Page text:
16 June 2020

Is COVID-19 a Get-out-of-Jail Card?

Kevin Barratt
Kevin Barratt Compensation Lawyer

Mark Rowson, a 52-year-old prisoner in Port Phillip prison, Victoria, recently sought an order releasing him from prison, under strict conditions, to live with his mother. He suffered from a number of health complaints including chronic atrial fibrillation, angina, asthma, poor blood pressure and decreased renal function which he submitted would place him at a greater health risk if he was infected by COVID-19.

Mr Rowson was serving a sentence for fraud offences and he was not otherwise eligible for parole until March 2022.

Expert evidence was presented about the epidemiology of COVID-19. 

About 60% of reported infections were classified as being acquired overseas. It was estimated that 44% of transmissions occurred before symptoms presented. At the time of the application, the number of confirmed cases in Victoria was 0.02% of the population (or 1 in 4,740) with the projection being that it would drop to 0.006% to 0.013% (or 1 in 7,880 – 15,760). 

There had been no cases reported amongst prisoners or prison employees in Victoria. The risk of infection to a prisoner was considered lower than the risk of infection in the community but the risk was higher if there was an outbreak within the prison. The risk of Mr Rowson presenting a severe case of COVID-19 was 10% and his estimated risk of dying was around 30%.

The court accepted that the prison authority owed Mr Rowson a duty to take reasonable steps to ensure that he did not suffer serious injury or death from COVID-19.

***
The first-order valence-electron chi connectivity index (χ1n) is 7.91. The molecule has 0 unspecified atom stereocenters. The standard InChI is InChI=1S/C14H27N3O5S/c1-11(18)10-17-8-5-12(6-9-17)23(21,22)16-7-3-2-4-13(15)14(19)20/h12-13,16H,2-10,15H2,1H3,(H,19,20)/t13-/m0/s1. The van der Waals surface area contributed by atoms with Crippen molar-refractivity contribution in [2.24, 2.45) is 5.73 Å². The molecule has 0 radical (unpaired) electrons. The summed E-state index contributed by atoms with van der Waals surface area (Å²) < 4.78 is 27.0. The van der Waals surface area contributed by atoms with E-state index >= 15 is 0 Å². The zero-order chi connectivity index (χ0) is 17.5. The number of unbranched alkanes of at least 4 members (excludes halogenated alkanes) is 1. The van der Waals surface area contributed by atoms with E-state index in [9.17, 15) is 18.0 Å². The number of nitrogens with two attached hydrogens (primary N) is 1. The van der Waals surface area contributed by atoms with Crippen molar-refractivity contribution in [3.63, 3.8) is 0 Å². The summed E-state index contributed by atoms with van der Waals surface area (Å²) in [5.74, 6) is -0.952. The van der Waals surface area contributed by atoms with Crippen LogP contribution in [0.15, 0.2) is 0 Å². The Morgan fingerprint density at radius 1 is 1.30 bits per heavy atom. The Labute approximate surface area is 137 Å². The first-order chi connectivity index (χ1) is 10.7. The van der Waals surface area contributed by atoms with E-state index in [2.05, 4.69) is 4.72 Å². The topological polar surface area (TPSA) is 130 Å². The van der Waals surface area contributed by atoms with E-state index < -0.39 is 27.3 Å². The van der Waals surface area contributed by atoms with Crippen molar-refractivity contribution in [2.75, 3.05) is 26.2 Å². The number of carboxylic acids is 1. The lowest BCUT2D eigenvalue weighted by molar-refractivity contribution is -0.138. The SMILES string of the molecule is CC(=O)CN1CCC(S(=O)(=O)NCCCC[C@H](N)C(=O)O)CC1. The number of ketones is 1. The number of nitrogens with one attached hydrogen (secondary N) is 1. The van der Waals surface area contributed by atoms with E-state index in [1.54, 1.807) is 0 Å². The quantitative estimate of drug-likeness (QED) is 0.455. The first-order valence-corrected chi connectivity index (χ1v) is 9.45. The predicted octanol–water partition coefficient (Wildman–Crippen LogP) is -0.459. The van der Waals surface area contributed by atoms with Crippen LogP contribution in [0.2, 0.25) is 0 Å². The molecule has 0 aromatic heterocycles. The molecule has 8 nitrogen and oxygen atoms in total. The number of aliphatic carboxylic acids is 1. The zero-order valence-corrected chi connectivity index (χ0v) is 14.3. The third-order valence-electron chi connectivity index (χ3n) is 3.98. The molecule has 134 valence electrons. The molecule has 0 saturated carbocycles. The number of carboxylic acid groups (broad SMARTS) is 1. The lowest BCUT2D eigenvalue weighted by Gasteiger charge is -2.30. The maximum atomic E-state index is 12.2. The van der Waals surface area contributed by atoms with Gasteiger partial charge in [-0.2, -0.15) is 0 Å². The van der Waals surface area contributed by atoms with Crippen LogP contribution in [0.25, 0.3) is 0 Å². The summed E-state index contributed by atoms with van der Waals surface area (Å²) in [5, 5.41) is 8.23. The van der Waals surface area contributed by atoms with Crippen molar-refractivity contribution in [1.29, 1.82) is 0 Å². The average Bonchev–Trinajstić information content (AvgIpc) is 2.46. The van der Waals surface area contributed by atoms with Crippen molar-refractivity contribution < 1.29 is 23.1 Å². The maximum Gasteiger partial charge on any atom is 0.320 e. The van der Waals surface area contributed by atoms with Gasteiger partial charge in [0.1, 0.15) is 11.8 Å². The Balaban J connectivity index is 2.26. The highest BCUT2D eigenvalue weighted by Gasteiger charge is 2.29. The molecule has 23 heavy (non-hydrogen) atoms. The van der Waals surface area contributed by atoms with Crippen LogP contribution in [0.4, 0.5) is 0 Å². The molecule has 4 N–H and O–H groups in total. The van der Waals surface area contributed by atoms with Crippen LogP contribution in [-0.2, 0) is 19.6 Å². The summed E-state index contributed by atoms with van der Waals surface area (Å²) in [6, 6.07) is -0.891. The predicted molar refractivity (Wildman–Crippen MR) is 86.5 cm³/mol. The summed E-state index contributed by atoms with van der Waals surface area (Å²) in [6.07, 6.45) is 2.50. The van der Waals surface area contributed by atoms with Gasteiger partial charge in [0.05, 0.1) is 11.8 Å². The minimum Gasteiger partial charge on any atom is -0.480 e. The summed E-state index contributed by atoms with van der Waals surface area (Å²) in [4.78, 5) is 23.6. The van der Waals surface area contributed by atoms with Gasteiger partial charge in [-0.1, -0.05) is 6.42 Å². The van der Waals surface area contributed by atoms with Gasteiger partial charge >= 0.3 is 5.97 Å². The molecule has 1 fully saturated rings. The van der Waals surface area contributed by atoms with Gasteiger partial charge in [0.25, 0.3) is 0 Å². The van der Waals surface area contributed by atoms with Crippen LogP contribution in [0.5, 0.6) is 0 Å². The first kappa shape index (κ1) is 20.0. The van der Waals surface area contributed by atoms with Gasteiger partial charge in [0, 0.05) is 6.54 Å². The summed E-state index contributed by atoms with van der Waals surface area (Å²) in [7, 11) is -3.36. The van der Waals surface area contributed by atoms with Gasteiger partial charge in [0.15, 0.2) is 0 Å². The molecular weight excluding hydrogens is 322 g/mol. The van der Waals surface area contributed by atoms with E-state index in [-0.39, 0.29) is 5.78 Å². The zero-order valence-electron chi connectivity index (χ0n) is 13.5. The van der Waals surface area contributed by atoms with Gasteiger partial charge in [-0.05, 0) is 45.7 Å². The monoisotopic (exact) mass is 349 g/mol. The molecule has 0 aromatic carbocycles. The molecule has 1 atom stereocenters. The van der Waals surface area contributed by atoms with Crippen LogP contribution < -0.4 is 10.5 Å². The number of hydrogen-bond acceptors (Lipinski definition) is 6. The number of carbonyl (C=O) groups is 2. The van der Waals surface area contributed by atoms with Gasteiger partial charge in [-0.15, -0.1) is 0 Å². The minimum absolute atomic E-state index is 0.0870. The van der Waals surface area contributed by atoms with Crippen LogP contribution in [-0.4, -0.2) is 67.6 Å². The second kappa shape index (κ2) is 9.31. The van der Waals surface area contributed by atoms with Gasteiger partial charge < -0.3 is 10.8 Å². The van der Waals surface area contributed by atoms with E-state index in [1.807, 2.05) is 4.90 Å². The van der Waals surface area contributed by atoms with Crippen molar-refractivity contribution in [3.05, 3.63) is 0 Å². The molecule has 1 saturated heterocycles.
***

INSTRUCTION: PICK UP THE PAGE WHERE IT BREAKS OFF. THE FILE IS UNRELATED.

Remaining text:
The prison had adopted safety policies designed to combat COVID-19 including health assessments and a 14-day quarantine period for new prisoners. Any prisoners displaying symptoms were to be isolated and tested.

Mr Rowson was, however, able to point to a number of breaches of the COVID-19 policy measures within his unit. Surfaces such as touchscreen kiosks in common areas and gym equipment were touched numerous times a day without being cleaned. Cells weren’t cleaned or sanitised for new prisoners. 

Access to cleaning and disinfectant supplies was limited. Hand sanitiser wasn’t available. There was limited scope for social distancing. There was no temperature testing. There was limited education about prevention and management measures

The court ultimately declined to make an order that Mr Rowson be released from prison. There had been no COVID-19 cases in prison. Additional measures had been taken to prevent the entry of the virus into the prison or to control it if it did. Mr Rowson was in jail for serious offences and on public policy grounds, he should serve his sentence.

Although not making specific factual findings, there was evidence of hygiene breaches which combined with the absence of a risk assessment could have been sufficient to establish a prima facie case that the prison authority breached its duty of care to Mr Rowson which exposed him to a risk of injury. A risk assessment was ordered.

The case has potentially wider ramifications in workplaces generally, particularly as employees start to return to the workplace, in terms of risk management assessments and implementation and enforcement of protective measure to keep employees safe from COVID-19.

 

 


Individual liability limited by a scheme approved under professional standards legislation (personal injury work exempted).

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